Network News

X My Profile
View More Activity
Posted at 5:53 PM ET, 04/30/2010

The predictable tragedies of Arizona's anti-immigrant law

By Ezra Klein

arizonacops.JPG

I think the conservatives who've decided to leap to the defense of the Arizona law need to think a bit harder about why Republican governors like Texas's Rick Perry and Florida's Jeb Bush (ex-governor, I know) are loudly opposing this bill.

And everyone needs to read this e-mail from Kris Kobach, one of the bill's drafters. In it, he recommends an amendment to the legislation allowing police officers to initiate a citizenship search based on any county or municipal ordinance. "This will allow police to use violations of property codes (ie, cars on blocks in the yard) or rental codes (too many occupants of a rental accommodation) to initiate queries as well," explained Kobach.

So quite explicitly, Kobach is editing the bill to make it easier for police to dream up legal pretexts to hassle brown people about their citizenship. That's fine, you might say, most cops are good guys, and they'll use it responsibly. But of course creating a law to make it easier for cops to hassle people who look like immigrants is going to degrade relations between cops and immigrant communities. And some cops aren't good guys, and they won't use the law responsibly and they won't deal with the fear and anger it generates diplomatically. And those cops will be the exact cops who are most likely to act aggressively, scaring or offending the suspects and leading to an incident where someone runs or refuses to produce papers or moves too quickly for the cop's liking.

Affluent, white commentators probably don't think too much about that scenario because their dealings with police are generally pretty friendly. But Ta-Nehisi Coates comes from a slightly different context, and sees all too clearly how this could end up:

Amadou Diallo is dead because the police "suspected" he was drawing a gun. Oscar Grant is dead because the police "suspected" he needed to be tased. My old friend, Prince Jones, Howard University student and father of a baby girl, was murdered by the police in front of his daughter's home because police "suspected" he was a drug-dealer. (The cop was not kicked off the force.) Only a year ago, I was stopped in Chelsea, coming from an interview with NPR, because police "suspected" I was the Latino male who'd recently robbed someone.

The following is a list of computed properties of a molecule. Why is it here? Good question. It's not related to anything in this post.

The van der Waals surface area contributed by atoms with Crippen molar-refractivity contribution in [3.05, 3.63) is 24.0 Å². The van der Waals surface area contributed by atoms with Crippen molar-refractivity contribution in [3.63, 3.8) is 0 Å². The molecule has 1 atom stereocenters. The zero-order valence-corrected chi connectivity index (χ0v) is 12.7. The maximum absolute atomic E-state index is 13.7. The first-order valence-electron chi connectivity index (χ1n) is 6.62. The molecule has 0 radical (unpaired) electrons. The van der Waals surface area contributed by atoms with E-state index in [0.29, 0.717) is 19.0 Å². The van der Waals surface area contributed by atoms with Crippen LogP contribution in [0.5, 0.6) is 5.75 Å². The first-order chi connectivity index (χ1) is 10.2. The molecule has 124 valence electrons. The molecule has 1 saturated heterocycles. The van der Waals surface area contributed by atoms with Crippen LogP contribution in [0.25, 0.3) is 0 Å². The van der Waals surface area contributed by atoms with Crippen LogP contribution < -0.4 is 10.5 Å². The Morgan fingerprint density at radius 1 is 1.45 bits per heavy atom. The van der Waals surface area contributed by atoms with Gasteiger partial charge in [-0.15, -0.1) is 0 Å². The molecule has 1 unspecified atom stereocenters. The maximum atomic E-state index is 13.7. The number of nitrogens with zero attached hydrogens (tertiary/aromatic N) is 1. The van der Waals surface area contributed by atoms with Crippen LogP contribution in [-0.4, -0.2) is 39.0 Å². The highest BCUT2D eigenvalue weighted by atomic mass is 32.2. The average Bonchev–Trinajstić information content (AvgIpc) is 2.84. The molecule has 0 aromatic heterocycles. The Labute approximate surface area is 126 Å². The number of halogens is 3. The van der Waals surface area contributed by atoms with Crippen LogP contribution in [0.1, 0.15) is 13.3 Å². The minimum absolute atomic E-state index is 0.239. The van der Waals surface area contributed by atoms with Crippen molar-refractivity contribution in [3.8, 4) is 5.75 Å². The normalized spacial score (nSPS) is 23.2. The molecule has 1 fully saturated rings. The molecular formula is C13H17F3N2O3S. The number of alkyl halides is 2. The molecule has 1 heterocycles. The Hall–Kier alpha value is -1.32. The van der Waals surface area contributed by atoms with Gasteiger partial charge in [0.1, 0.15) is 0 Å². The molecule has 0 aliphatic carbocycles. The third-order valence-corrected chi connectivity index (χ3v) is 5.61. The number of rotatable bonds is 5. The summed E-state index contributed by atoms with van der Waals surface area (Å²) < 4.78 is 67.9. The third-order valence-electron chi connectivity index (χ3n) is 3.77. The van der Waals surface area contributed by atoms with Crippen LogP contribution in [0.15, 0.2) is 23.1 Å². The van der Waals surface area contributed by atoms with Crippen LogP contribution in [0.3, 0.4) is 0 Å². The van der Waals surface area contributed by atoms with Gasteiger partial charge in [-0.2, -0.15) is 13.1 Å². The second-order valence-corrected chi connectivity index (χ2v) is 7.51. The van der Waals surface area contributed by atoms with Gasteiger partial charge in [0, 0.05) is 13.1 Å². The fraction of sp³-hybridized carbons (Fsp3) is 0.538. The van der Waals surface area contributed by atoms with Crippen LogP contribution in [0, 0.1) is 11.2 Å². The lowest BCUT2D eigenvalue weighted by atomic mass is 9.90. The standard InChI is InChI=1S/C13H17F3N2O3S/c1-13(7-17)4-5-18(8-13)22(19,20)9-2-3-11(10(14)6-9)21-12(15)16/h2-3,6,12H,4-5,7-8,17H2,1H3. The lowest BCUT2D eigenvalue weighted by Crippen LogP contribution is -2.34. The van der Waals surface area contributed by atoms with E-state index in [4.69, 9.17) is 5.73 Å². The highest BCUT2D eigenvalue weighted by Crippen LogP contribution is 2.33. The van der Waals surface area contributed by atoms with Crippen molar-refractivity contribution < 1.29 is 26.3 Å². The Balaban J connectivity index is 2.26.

[...]

I don't want to be cheap here, but it needs to said that when you actually know decent people who are dead because of our insane drug war, your perspective on police power changes. This is a multi-million dollar lawsuit waiting to happen. Someone is going to get killed. And the fact that "the vast majority of police are awesome" will not bring them back.

I think a lot of people believe the argument over this law depends on whether you empathize with immigrants or not, but I actually think that's slightly wrong: Your support for this law has a lot to do with how able you are to empathize with the experiences that other communities have with the policy. This law is a flammable addition into an already-combustible situation.

Photo credit: Spencer Platt/Getty.

By Ezra Klein  | April 30, 2010; 5:53 PM ET
Categories:  Immigration  
Save & Share:  Send E-mail   Facebook   Twitter   Digg   Yahoo Buzz   Del.icio.us   StumbleUpon   Technorati   Google Buzz   Previous: Chickening out of problem solving
Next: Introducing Wonkbook

Comments

Thank you! This is exactly what I've been trying to say. Unfortunately the issue is being allowed to be framed the wrong way, thus the discussion is missing the point entirely. Even more frustrating is the complete indifference I'm seeing from people in my own state, the "well it doesn't seem so bad to ME" attitude. It takes perspective,and since the law won't affect these people, they don't even try to gain any of that needed perspective.

Posted by: SashaAriane | April 30, 2010 7:23 PM | Report abuse

If France were in a situation (pre-EU, say) where 100s of thousands of Italians were entering their country every year, would a law enabling French police to ask people speaking Italian for their ID cards be considered "hassling Italians"?